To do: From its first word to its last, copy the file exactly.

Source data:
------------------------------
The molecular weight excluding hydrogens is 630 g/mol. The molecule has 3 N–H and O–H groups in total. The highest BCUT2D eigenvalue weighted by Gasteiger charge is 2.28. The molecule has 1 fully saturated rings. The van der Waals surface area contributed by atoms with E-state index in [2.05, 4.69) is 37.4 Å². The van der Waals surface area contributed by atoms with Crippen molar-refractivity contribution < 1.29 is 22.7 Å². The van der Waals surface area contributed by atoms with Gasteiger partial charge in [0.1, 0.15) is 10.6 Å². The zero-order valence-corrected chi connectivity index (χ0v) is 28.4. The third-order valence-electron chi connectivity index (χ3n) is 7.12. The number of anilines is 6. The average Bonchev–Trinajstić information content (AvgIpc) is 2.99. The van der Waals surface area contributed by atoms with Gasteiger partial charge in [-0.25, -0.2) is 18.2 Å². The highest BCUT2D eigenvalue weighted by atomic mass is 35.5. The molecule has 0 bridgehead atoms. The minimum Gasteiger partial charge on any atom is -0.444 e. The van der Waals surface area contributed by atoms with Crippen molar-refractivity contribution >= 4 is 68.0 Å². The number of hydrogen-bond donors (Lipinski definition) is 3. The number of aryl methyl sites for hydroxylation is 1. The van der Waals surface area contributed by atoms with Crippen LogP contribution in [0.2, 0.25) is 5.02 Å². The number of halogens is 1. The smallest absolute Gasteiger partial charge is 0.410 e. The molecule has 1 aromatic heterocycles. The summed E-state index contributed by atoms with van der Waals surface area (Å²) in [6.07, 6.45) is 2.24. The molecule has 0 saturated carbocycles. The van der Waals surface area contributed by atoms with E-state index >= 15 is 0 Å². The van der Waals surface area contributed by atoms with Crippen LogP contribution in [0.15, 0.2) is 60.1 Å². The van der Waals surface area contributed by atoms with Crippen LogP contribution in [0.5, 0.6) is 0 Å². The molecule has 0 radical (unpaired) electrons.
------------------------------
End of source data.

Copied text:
The molecular weight excluding hydrogens is 630 g/mol. The molecule has 3 N–H and O–H groups in total. The highest BCUT2D eigenvalue weighted by Gasteiger charge is 2.28. The molecule has 1 fully saturated rings. The van der Waals surface area contributed by atoms with E-state index in [2.05, 4.69) is 37.4 Å². The van der Waals surface area contributed by atoms with Crippen molar-refractivity contribution < 1.29 is 22.7 Å². The van der Waals surface area contributed by atoms with Gasteiger partial charge in [0.1, 0.15) is 10.6 Å². The zero-order valence-corrected chi connectivity index (χ0v) is 28.4. The third-order valence-electron chi connectivity index (χ3n) is 7.12. The number of anilines is 6. The average Bonchev–Trinajstić information content (AvgIpc) is 2.99. The van der Waals surface area contributed by atoms with Gasteiger partial charge in [-0.25, -0.2) is 18.2 Å². The highest BCUT2D eigenvalue weighted by atomic mass is 35.5. The molecule has 0 bridgehead atoms. The minimum Gasteiger partial charge on any atom is -0.444 e. The van der Waals surface area contributed by atoms with Crippen molar-refractivity contribution >= 4 is 68.0 Å². The number of hydrogen-bond donors (Lipinski definition) is 3. The number of aryl methyl sites for hydroxylation is 1. The van der Waals surface area contributed by atoms with Crippen LogP contribution in [0.2, 0.25) is 5.02 Å². The number of halogens is 1. The smallest absolute Gasteiger partial charge is 0.410 e. The molecule has 1 aromatic heterocycles. The summed E-state index contributed by atoms with van der Waals surface area (Å²) in [6.07, 6.45) is 2.24. The molecule has 0 saturated carbocycles. The van der Waals surface area contributed by atoms with E-state index >= 15 is 0 Å². The van der Waals surface area contributed by atoms with Crippen LogP contribution in [0.15, 0.2) is 60.1 Å². The van der Waals surface area contributed by atoms with Crippen LogP contribution in [0.5, 0.6) is 0 Å². The molecule has 0 radical (unpaired) electrons.